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Image-Based Quantification of Benzoporphyrin Derivative Uptake, Localization, and Photobleaching in 3D Tumor Models, for Optimization of PDT Parameters.

Glidden MD, Celli JP, Massodi I, Rizvi I, Pogue BW, Hasan T - Theranostics (2012)

Bottom Line: While the systematic optimization of these treatment parameters can be complex, it also provides multiple avenues for enhancement of PDT efficacy under diverse treatment conditions, provided that a rational framework is established to quantify the impact of parameter selection upon treatment response.We use this approach to visualize and quantify the uptake, localization, and photobleaching of the PS benzoporphyrin derivative monoacid ring-A (BPD) in a range of treatment conditions with varying uptake times as well as continuous and fractionated light delivery regimens in 3D cultures of AsPC-1 and PANC-1 cells.Quantification of the spatial profile of cell killing within multicellular nodules revealed that these conditions also achieve the highest depth of cytotoxicity along the radial axis of 3D nodules.

View Article: PubMed Central - PubMed

Affiliation: 1. Wellman Center for Photomedicine, Massachusetts General Hospital, Boston, MA 02114, USA; ; 2. Department of Physics, University of Massachusetts Boston, Boston, MA 02125, USA;

ABSTRACT
Photodynamic therapy (PDT) is a light-based treatment modality in which wavelength specific activation of a photosensitizer (PS) generates cytotoxic response in the irradiated region. PDT response is critically dependent on several parameters including light dose, PS dose, uptake time, fluence rate, and the mode of light delivery. While the systematic optimization of these treatment parameters can be complex, it also provides multiple avenues for enhancement of PDT efficacy under diverse treatment conditions, provided that a rational framework is established to quantify the impact of parameter selection upon treatment response. Here we present a theranostic technique, combining the inherent ability of the PS to serve simultaneously as a therapeutic and imaging agent, with the use of image-based treatment assessment in three dimensional (3D) in vitro tumor models, to comprise a platform to evaluate the impact of PDT parameters on treatment outcomes. We use this approach to visualize and quantify the uptake, localization, and photobleaching of the PS benzoporphyrin derivative monoacid ring-A (BPD) in a range of treatment conditions with varying uptake times as well as continuous and fractionated light delivery regimens in 3D cultures of AsPC-1 and PANC-1 cells. Informed by photobleaching patterns and correlation with cytotoxic response, asymmetric fractionated light delivery at 4 hours BPD uptake was found to be the most effective regimen assessed. Quantification of the spatial profile of cell killing within multicellular nodules revealed that these conditions also achieve the highest depth of cytotoxicity along the radial axis of 3D nodules. The framework introduced here provides a means for systematic assessment of PDT treatment parameters in biologically relevant 3D tumor models with potential for broader application to other systems.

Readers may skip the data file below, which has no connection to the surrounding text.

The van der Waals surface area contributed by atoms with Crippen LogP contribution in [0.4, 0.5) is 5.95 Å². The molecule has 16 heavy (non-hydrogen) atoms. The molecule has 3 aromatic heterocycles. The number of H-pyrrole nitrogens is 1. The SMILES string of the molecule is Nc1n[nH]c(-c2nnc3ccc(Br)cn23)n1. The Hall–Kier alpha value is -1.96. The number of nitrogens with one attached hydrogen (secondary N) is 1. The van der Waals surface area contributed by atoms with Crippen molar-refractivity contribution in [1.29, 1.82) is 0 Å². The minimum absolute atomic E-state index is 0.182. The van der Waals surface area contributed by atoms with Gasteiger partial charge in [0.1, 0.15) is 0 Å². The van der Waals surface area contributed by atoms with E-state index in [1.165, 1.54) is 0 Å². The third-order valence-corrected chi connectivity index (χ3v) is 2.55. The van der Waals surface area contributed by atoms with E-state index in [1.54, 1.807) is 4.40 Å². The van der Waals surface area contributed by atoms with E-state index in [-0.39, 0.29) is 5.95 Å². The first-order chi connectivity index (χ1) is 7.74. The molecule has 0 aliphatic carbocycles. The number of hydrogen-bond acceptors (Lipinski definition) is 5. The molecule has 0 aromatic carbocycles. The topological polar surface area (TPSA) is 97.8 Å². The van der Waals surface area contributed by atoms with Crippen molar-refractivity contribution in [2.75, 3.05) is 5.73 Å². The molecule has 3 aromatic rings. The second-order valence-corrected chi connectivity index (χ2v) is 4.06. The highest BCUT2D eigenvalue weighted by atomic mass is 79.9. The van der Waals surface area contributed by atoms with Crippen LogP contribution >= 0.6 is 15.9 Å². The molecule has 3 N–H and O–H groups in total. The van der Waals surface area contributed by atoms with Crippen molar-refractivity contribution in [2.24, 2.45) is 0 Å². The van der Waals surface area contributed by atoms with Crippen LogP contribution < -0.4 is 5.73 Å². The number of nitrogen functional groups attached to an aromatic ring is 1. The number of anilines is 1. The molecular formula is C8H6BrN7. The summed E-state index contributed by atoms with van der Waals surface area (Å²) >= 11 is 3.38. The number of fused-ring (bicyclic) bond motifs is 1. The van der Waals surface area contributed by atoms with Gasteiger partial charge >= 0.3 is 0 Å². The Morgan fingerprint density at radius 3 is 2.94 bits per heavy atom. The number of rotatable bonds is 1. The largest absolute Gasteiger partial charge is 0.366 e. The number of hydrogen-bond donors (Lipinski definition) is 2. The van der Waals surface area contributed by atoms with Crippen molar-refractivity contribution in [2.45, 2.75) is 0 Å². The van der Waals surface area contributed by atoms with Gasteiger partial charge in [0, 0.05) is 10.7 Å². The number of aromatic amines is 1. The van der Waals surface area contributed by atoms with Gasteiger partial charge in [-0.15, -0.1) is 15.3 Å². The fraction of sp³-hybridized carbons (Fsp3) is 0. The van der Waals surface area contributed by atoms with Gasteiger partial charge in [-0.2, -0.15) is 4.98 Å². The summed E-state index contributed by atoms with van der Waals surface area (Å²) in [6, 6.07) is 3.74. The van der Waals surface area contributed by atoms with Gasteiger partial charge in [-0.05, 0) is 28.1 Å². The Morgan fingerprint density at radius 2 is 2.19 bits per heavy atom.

No MeSH data available.


Related in: MedlinePlus

Determination of Nodule-by-nodule Photobleaching. Progression from pre- and post-treatment and photobleaching difference map images to evaluation of the photobleaching pixel intensity profiles of selected nodules (circled in blue) for day 12 AsPC-1 cultures receiving 1.5 hours and 4 hours uptake and 10 J/cm2 of light delivered (A) continuously or (B) asymmetrically fractionated. All scale bars are 350 μm.
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Figure 5: Determination of Nodule-by-nodule Photobleaching. Progression from pre- and post-treatment and photobleaching difference map images to evaluation of the photobleaching pixel intensity profiles of selected nodules (circled in blue) for day 12 AsPC-1 cultures receiving 1.5 hours and 4 hours uptake and 10 J/cm2 of light delivered (A) continuously or (B) asymmetrically fractionated. All scale bars are 350 μm.

Mentions: To determine why fractionation produces a larger cytotoxic response than continuous irradiation, we further leverage our imaging based approach to correlate spatial photobleaching patterns with uptake and light delivery parameters. Figure 5 summarizes the data extracted from treatments at 1.5 hours and 4 hours of uptake for day 12 AsPC-1 nodules. Photobleaching maps were generated for the continuous irradiation and 33s on/99s off regimens for both 1.5 hours and 4 hours of BPD uptake. Pixel intensity line scans of the photobleaching maps were taken from nodules that were determined to be of similar diameter along their minor axis (~200 μm) and aspect ratio. Each line profile presents two peaks on the periphery of the nodules while the acini cores contain a large dip in the pixel intensity. There is little difference in the distribution of photobleaching comparing only continuous and fractionated light delivery. However, the thickness of the photobleaching “depth” is dissimilar comparing 1.5 hours to 4 hours of BPD uptake. The width of the photobleaching peaks are ~10-40 μm for 1.5 hours uptake while peaks on similarly sized nodules are ~80-100 μm at 4 hours. Referring back to Figure 1, the depth of photobleaching roughly corresponds to regions of dead cells from the evaluation of cytotoxic response. This suggests that broader photobleaching peaks correspond to deeper penetration of cytotoxicity in the acini, as observed from the data in Figure 5.